It was one of those kinds of events that you remember exactly where you were. It wasn’t some jolting national or international tragic event. In those cases, the event and your location are different. In this case, they were the same place – at my small desk in the 2nd grade classroom of Holy Rosary Grammar School.
We were being introduced to writing in cursive. I’m not sure they even teach cursive anymore, but on this particular day, I was loving this more vibrant expression of curves, and swooshes, and dips never seen in the more mundane and predictable printed letters of the alphabet. We had learned each of the letters – capital and small – and on this morning we were starting to learn how to write words in this cursive style. Unlike the printed version of words, the thing I loved most about the letters in cursive words was that …
They all connected.
The teacher had printed several words on the blackboard and instructed us to convert the printed version of the word into cursive on our lined paper. As we were working on these words, she printed a rather long sentence to the right of the list of the words and directed us to write the sentence in cursive once we had finished the individual words.
And then it hit me – this was a trick assignment since she had never instructed us on how to write a sentence in cursive. Being overly enthusiastic, in a moment of brilliance, I quickly reasoned that if the letters in a word all connected, then the words in a sentence surely must all connect too. It wasn’t easy, but I kept my pencil to the paper as I repetitively looked up to the board and down to my paper taking in each word and recording the sentence in one long continuous cursive expression.
I was feeling great about this moment of brilliance until the teacher slowly passed-by my desk glancing down at my paper … and paused. As she tried to process my unbroken expression of the entire sentence, the tone of her response was unforgettable as she blurted out much too loudly: What are you doing? I innocently replied that I was writing the sentence in cursive. To which she burst out laughing.
The laughter was like a knife cutting through any joy of connection.
No doubt, my sentence looked like a crammed-up mess. It gave a whole new meaning to a run-on sentence. Yet, rather than celebrating my moment of creativity that had gone off the rails, she chose to use it as an example to teach the entire class on how to not write a sentence in cursive. I’m certain no one else in the class needed that lesson because it probably never dawned on any of them to connect the words in the first place! I had just gotten a little ahead of myself and taken a wrong turn.
Yet, what the teacher said next was quite helpful: The space in-between is important. I would, years later, come to realize there is a big difference between connecting and cramming.
This experience all came rushing back to me in a recent Facebook post by my friend Jennifer when she reposted a meme by writer, Barton Swaim: Dear friends older than 37 … you don’t have to put two spaces after a period anymore. That was for the typewriter era. You’re free!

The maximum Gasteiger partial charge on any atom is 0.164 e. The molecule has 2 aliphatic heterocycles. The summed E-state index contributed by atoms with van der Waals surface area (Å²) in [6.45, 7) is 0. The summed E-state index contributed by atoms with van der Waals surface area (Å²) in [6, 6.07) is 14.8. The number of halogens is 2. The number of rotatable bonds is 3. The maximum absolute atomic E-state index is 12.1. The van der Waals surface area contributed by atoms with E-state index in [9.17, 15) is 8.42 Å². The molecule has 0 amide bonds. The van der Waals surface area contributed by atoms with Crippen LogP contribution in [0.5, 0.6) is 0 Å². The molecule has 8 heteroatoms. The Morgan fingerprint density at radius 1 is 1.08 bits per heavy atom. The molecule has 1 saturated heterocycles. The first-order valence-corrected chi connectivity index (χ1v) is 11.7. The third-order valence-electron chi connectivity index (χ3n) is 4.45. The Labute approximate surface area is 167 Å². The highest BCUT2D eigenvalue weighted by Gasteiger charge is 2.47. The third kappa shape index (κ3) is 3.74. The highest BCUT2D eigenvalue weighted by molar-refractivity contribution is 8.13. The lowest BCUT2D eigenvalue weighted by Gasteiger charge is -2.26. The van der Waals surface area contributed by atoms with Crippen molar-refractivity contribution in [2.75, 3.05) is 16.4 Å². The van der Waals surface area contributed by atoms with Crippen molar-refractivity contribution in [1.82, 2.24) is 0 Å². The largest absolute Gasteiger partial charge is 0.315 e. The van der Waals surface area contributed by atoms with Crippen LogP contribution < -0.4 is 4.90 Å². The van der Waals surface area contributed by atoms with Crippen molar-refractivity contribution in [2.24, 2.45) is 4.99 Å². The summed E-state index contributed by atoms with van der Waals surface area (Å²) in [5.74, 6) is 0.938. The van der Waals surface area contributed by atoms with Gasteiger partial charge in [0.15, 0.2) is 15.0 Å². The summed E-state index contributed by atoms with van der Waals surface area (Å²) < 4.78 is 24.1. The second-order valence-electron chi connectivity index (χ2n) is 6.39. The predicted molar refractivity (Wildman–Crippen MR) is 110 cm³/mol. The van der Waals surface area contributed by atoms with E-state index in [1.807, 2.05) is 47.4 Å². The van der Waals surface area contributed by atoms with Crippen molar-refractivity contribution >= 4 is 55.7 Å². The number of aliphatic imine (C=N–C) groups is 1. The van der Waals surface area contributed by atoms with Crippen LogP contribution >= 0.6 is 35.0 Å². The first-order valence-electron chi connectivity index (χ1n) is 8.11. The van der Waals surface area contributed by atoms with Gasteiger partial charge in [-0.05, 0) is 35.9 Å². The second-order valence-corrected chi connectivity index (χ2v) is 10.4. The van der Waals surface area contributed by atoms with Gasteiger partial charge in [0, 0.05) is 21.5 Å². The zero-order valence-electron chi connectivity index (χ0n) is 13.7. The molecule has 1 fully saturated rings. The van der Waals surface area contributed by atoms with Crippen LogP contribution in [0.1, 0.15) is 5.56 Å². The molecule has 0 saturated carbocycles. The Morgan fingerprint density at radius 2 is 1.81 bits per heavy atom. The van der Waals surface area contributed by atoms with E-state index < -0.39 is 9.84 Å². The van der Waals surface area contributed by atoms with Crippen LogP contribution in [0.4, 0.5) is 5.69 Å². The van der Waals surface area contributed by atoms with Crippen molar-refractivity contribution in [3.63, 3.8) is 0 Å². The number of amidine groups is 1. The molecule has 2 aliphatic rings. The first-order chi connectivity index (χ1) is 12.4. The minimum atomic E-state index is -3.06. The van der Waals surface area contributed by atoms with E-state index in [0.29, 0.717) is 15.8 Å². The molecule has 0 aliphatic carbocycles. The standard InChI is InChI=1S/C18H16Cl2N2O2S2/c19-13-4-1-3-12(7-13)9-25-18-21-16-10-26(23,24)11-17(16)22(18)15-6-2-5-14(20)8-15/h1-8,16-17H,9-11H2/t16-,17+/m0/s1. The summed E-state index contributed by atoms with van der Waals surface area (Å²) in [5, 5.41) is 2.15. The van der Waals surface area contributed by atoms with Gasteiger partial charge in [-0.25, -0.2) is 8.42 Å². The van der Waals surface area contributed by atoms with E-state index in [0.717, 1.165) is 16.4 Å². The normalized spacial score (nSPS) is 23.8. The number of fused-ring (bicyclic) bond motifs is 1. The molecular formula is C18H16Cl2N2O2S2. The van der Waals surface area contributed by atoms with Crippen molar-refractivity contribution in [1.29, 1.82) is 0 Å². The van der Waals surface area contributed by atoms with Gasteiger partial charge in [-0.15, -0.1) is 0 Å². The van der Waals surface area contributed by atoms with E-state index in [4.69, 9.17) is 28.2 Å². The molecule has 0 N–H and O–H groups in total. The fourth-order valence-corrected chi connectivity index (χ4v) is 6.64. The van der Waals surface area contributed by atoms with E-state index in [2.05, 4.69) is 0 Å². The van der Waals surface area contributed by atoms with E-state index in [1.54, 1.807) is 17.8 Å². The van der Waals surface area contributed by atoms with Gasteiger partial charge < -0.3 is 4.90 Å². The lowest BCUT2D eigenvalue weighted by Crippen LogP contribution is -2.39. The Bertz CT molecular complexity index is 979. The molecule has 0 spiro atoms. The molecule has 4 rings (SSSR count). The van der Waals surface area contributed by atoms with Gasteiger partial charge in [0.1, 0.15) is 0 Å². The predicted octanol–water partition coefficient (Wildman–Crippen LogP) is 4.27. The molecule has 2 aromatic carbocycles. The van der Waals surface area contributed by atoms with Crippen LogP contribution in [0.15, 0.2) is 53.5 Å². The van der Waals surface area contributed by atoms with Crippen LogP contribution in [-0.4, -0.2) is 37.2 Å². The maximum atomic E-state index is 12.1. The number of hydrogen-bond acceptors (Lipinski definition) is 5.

Obviously, this meme was written by someone who never sat in a high school typewriter class where “period-space-space” was as automatic as breathing. For me, two spaces after a period is a deeply ingrained muscle memory induced by the terror of those timed typing tests.
And, yet, this meme is accurate. In an age of electronics, “they” say you should use one space after a period. Not two. And “they” don’t seem to be in the mood to negotiate a both/and on this spacing. Those who believe in this “one space” theory say that’s the way it is – period!
But I’m not falling for it this time. I am not going to get ahead of myself thinking that this is a trend or a slippery slope headed toward using no spaces after a period! I mean, seriously, you give-up one space and then what’s to say that you will eventually give-up all of the spaces! After all …
The space in-between is important.
Yet, it did get me thinking! After all, one space or two … what’s the point? The truth is that not every sentence is the same. So why is the space in-between always the same? Maybe each sentence deserves its own unique and authentic space at the end. Why not two spaces, or three or four … or even seven? If the space is important then, maybe, periodically we should allow it to actually mean something! But, there I go getting ahead of myself again and I’ve learned that lesson.
Could it simply be that, in fact, there-in lies the problem. We don’t give enough space between our thoughts. And especially between our thoughts and responses. I know one second grade teacher that just might agree. It could be the discovery of a great paradox – it is in the space that we bring a greater connection.
As a final note: In full disclosure, I have been working very hard to break my “period-space-space” muscle memory and only use one space after each period. If nothing else, I let it metaphorically remind me how hard it can be to break a habit. I have checked and rechecked this article to be sure there is only one space after each period. And, yes in editing, I had to eliminate several double spaces. But I’m working on it. I must also confess; I never ever write in cursive except when I’m required to do so with my own signature. My adult children will tell you I have the nicest printing in the world. Now they know why – a traumatic experience in the second grade. It was enough to make anyone want to stick with printing!
As always, I would love to hear your thoughts, insights, and reflections. As you SHARE BELOW, you can use however many spaces you want after the periods!